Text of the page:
Previous research has demonstrated a graded relationship between cumulative childhood adversity and adverse later outcomes. Individuals with out-of-home care (OHC) experience constitute a population characterised by both childhood and educational disadvantages. Based on a fifty-year follow-up of a Stockholm cohort born in 1953, the purpose of this study was to examine the associations between cumulative childhood adversity and long-term educational outcomes in this group. The cumulative disadvantage perspective suggests that there would be a negative association, while the disadvantage saturation perspective implies that cumulative adversity would be less consequential for disadvantaged individuals. By means of multigroup path analysis, we furthermore asked whether this association may differ in relation to individuals with child welfare contact (CWC) and to the general population (GP). Adjusting for socioeconomic conditions and cognitive ability, cumulative childhood adversity had a negative influence on midlife educational attainment in the GP. However, it did not seem to influence the educational outcomes of neither OHC experienced individuals nor individuals with other types of CWC. The results of this study thus lend support to the disadvantage saturation perspective. Further studies are needed to explore this relationship.

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  • Does time heal all wounds? Life course associations between child welfare involvement and mortality in prospective cohorts from Sweden and Britain

    2021. Josephine Jackisch, George B. Ploubidis, Dawid Gondek. SSM - Population Health 14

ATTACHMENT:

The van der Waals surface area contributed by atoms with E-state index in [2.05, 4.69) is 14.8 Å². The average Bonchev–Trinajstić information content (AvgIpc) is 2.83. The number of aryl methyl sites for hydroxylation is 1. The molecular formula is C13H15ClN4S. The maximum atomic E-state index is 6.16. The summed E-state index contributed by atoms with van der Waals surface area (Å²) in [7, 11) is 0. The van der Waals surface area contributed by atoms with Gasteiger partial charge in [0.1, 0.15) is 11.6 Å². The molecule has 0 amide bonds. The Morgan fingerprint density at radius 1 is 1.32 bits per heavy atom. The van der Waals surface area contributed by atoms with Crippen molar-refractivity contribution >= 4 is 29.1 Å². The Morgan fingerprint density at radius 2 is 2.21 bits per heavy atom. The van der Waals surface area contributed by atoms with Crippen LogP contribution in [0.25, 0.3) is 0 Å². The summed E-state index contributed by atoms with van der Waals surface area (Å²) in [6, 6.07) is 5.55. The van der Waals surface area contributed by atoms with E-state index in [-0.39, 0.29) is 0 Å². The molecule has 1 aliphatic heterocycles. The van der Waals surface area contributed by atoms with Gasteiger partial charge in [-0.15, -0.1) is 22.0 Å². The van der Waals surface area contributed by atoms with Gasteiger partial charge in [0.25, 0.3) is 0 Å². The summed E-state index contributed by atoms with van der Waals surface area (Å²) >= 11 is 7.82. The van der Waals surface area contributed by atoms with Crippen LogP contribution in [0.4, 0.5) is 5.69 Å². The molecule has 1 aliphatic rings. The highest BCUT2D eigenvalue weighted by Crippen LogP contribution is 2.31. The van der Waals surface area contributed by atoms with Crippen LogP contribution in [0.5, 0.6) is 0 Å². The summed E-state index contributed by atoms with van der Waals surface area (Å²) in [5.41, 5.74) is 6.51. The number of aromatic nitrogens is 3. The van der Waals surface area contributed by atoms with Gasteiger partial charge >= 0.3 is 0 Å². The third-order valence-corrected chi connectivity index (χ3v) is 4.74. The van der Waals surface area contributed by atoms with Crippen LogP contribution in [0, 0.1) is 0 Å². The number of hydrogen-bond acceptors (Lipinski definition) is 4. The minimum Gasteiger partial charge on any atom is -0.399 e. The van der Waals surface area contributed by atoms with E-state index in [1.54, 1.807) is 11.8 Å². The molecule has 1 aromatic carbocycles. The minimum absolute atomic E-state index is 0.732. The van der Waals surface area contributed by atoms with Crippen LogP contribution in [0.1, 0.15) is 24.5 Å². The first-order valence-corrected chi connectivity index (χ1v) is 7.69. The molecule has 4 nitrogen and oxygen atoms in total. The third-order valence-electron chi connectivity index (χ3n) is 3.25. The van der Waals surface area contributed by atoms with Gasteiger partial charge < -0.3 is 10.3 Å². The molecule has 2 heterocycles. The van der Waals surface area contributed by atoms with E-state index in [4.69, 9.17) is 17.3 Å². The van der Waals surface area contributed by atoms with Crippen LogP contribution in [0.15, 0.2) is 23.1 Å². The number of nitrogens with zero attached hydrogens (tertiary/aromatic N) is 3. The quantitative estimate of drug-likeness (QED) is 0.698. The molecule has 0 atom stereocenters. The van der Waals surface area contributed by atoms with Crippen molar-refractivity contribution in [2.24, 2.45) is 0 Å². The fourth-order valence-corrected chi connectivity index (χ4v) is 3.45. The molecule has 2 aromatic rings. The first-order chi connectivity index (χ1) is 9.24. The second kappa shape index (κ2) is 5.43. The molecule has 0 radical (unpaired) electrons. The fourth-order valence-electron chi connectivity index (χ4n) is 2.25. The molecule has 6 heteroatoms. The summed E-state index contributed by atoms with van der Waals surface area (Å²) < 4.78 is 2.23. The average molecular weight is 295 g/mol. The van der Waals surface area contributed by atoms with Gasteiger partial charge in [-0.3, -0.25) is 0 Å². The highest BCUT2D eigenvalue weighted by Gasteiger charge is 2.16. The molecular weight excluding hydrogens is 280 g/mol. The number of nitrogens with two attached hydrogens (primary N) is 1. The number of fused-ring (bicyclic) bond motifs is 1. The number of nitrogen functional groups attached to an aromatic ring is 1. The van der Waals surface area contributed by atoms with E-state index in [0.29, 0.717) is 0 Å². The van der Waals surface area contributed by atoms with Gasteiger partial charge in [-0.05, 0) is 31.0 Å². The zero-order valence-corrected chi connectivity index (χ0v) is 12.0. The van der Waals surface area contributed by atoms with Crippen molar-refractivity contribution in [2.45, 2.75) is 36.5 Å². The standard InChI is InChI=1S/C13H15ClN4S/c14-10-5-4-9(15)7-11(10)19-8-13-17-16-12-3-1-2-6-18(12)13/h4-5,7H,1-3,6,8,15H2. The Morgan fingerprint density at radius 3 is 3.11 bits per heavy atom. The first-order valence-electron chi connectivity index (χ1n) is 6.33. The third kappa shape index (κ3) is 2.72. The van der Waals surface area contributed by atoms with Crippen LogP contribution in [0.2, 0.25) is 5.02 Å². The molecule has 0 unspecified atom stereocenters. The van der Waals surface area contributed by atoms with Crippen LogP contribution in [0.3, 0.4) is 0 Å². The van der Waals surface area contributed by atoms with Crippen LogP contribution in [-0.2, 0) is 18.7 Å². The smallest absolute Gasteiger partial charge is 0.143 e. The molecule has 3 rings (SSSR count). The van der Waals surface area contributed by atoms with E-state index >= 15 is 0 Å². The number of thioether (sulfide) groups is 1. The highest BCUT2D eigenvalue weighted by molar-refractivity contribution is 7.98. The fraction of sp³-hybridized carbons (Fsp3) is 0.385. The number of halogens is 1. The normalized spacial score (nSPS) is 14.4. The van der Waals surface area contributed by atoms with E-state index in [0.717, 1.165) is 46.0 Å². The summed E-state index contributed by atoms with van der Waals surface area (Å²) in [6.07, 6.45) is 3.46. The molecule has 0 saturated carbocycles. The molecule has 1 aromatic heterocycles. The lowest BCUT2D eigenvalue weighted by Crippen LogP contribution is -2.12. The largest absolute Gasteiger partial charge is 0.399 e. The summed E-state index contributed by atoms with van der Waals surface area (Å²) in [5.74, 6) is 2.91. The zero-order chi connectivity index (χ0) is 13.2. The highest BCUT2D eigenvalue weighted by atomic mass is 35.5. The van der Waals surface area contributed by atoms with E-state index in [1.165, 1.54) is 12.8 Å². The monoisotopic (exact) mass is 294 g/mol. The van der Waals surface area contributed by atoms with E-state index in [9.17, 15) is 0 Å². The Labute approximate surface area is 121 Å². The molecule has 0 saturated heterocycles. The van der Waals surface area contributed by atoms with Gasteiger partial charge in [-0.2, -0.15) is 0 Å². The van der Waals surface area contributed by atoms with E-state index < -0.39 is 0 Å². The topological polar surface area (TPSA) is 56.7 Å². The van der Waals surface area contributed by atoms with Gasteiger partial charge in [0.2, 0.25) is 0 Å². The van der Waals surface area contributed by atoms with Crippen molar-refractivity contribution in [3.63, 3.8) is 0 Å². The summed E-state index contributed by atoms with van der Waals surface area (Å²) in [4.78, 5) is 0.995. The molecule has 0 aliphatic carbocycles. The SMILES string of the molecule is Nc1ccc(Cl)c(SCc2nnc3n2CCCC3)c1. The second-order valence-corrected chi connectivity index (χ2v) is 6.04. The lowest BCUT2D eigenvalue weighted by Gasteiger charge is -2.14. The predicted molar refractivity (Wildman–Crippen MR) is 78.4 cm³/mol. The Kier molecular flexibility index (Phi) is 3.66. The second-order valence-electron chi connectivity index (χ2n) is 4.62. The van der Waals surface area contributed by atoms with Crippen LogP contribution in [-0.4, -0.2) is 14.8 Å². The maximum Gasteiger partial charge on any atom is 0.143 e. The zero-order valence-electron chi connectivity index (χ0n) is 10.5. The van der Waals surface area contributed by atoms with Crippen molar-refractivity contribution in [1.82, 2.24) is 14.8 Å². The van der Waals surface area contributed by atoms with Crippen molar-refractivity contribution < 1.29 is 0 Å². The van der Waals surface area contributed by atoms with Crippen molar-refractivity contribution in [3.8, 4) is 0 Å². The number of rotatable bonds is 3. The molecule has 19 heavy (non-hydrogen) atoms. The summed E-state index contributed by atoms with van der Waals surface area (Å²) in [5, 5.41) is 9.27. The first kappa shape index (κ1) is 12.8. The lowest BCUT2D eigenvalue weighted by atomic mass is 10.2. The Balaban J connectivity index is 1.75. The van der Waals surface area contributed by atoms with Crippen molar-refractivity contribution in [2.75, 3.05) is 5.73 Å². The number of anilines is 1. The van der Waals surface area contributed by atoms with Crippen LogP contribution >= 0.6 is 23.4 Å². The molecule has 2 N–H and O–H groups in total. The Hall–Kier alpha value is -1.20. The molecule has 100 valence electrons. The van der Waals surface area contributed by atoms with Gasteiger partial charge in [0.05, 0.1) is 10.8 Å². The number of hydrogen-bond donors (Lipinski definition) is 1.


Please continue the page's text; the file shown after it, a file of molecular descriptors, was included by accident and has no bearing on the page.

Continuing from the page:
Child welfare involvement reflects childhood adversity and is associated with increased adult mortality, but it remains unclear how this association changes over the life course. Drawing on the Stockholm Birth Cohort Multigenerational Study (Sweden) and the National Childhood Development Study (Great Britain) this study examines whether inequalities within these cohorts diverge or converge. Involvement with child welfare services (ICWS) is divided into two levels ('child welfare contact' and 'out-of-home care'). For each cohort, we quantify absolute health inequalities as differences in cumulative probabilities of death (18-58 years) and temporary life expectancy; and relative inequalities as hazard ratios in ten-year intervals and ratios of lifetime lost. Persistently, ICWS was associated with premature mortality. The strength of the association varied by age, sex and level of ICWS. Consistently across both countries, the most robust relationship was between out-of-home care and mortality, with statistically significant age-specific hazard ratios ranging between 1.8 and 3.4 for males and 1.8-2.1 for females. Child welfare contact that did not result in out-of-home placement showed less consistent results. Among females the mortality gap developed later compared to males. Estimates attenuate after controlling for family socioeconomic and other background variables but patterns remain intact. Our results show that absolute inequalities widen with increasing age, while relative inequalities might peak in early adulthood and then stabilize in midlife. The relative disadvantage among looked-after children in early adulthood is heightened by overall low rates of mortality at this age. Absolute inequality increases with age, highlighting the weight of the accumulation of disadvantage in mortality over time. The bulk of excess deaths that could be attributed to ICWS occurs from midlife onwards. Mechanisms that uphold the disadvantage after childhood experiences require further exploration. This study highlights that the association between out-of-home care and premature mortality seems to transcend welfare systems.